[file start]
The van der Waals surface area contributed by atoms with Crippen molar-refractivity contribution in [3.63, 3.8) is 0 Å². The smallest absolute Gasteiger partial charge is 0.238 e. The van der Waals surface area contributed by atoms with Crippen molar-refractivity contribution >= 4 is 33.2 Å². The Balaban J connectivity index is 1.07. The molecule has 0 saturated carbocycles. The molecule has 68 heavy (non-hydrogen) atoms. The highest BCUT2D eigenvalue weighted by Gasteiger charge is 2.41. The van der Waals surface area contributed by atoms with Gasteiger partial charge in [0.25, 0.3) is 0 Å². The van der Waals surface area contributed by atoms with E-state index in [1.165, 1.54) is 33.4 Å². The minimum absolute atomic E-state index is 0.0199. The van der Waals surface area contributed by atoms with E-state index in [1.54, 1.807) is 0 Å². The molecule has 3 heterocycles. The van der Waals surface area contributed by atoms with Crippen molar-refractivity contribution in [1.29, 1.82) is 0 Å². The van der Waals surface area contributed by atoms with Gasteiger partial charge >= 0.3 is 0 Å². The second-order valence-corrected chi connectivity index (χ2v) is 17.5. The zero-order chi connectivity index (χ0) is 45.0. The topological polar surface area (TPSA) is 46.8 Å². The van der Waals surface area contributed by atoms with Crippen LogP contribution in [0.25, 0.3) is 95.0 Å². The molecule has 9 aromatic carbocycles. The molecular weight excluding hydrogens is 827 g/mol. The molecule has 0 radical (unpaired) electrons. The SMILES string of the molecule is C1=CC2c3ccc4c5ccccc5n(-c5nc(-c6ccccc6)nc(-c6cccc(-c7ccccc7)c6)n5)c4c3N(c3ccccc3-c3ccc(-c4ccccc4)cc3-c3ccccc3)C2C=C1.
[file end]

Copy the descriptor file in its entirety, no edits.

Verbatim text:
The van der Waals surface area contributed by atoms with Crippen molar-refractivity contribution in [3.63, 3.8) is 0 Å². The smallest absolute Gasteiger partial charge is 0.238 e. The van der Waals surface area contributed by atoms with Crippen molar-refractivity contribution >= 4 is 33.2 Å². The Balaban J connectivity index is 1.07. The molecule has 0 saturated carbocycles. The molecule has 68 heavy (non-hydrogen) atoms. The highest BCUT2D eigenvalue weighted by Gasteiger charge is 2.41. The van der Waals surface area contributed by atoms with Gasteiger partial charge in [0.25, 0.3) is 0 Å². The van der Waals surface area contributed by atoms with E-state index in [1.165, 1.54) is 33.4 Å². The minimum absolute atomic E-state index is 0.0199. The van der Waals surface area contributed by atoms with E-state index in [1.54, 1.807) is 0 Å². The molecule has 3 heterocycles. The van der Waals surface area contributed by atoms with Crippen molar-refractivity contribution in [1.29, 1.82) is 0 Å². The van der Waals surface area contributed by atoms with Gasteiger partial charge >= 0.3 is 0 Å². The second-order valence-corrected chi connectivity index (χ2v) is 17.5. The zero-order chi connectivity index (χ0) is 45.0. The topological polar surface area (TPSA) is 46.8 Å². The van der Waals surface area contributed by atoms with Crippen LogP contribution in [0.25, 0.3) is 95.0 Å². The molecule has 9 aromatic carbocycles. The molecular weight excluding hydrogens is 827 g/mol. The molecule has 0 radical (unpaired) electrons. The SMILES string of the molecule is C1=CC2c3ccc4c5ccccc5n(-c5nc(-c6ccccc6)nc(-c6cccc(-c7ccccc7)c6)n5)c4c3N(c3ccccc3-c3ccc(-c4ccccc4)cc3-c3ccccc3)C2C=C1.